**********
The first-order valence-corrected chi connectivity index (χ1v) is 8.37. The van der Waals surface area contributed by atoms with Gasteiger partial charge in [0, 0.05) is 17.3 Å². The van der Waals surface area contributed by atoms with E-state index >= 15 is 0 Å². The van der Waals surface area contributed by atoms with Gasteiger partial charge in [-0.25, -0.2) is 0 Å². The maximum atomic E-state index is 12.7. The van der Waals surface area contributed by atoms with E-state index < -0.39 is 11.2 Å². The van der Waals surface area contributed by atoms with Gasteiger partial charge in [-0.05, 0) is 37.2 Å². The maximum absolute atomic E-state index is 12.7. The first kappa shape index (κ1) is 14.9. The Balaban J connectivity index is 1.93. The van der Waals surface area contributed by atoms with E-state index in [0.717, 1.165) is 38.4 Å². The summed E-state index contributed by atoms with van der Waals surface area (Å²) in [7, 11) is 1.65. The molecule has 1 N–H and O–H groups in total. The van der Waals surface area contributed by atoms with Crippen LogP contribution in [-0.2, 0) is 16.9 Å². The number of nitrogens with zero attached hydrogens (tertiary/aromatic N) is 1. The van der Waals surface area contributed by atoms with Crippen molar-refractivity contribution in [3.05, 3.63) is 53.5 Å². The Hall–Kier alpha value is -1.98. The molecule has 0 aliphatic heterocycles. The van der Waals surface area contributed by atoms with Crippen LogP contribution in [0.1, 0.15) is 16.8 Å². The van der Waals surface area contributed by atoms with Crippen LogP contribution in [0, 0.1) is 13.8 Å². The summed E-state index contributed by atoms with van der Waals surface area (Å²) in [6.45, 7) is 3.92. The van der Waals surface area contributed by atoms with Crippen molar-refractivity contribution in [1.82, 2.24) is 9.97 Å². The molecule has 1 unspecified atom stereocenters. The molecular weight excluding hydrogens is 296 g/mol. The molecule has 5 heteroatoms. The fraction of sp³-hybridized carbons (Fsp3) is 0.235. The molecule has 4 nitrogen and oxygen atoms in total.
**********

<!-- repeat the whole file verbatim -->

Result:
The first-order valence-corrected chi connectivity index (χ1v) is 8.37. The van der Waals surface area contributed by atoms with Gasteiger partial charge in [0, 0.05) is 17.3 Å². The van der Waals surface area contributed by atoms with E-state index >= 15 is 0 Å². The van der Waals surface area contributed by atoms with Gasteiger partial charge in [-0.25, -0.2) is 0 Å². The maximum atomic E-state index is 12.7. The van der Waals surface area contributed by atoms with E-state index < -0.39 is 11.2 Å². The van der Waals surface area contributed by atoms with Gasteiger partial charge in [-0.05, 0) is 37.2 Å². The maximum absolute atomic E-state index is 12.7. The first kappa shape index (κ1) is 14.9. The Balaban J connectivity index is 1.93. The van der Waals surface area contributed by atoms with E-state index in [0.717, 1.165) is 38.4 Å². The summed E-state index contributed by atoms with van der Waals surface area (Å²) in [7, 11) is 1.65. The molecule has 1 N–H and O–H groups in total. The van der Waals surface area contributed by atoms with Crippen LogP contribution in [-0.2, 0) is 16.9 Å². The number of nitrogens with zero attached hydrogens (tertiary/aromatic N) is 1. The van der Waals surface area contributed by atoms with Crippen molar-refractivity contribution in [3.05, 3.63) is 53.5 Å². The Hall–Kier alpha value is -1.98. The molecule has 0 aliphatic heterocycles. The van der Waals surface area contributed by atoms with Crippen LogP contribution in [0.1, 0.15) is 16.8 Å². The van der Waals surface area contributed by atoms with Crippen LogP contribution in [0, 0.1) is 13.8 Å². The summed E-state index contributed by atoms with van der Waals surface area (Å²) in [6.45, 7) is 3.92. The van der Waals surface area contributed by atoms with Crippen molar-refractivity contribution in [1.82, 2.24) is 9.97 Å². The molecule has 1 unspecified atom stereocenters. The molecular weight excluding hydrogens is 296 g/mol. The molecule has 5 heteroatoms. The fraction of sp³-hybridized carbons (Fsp3) is 0.235. The molecule has 4 nitrogen and oxygen atoms in total.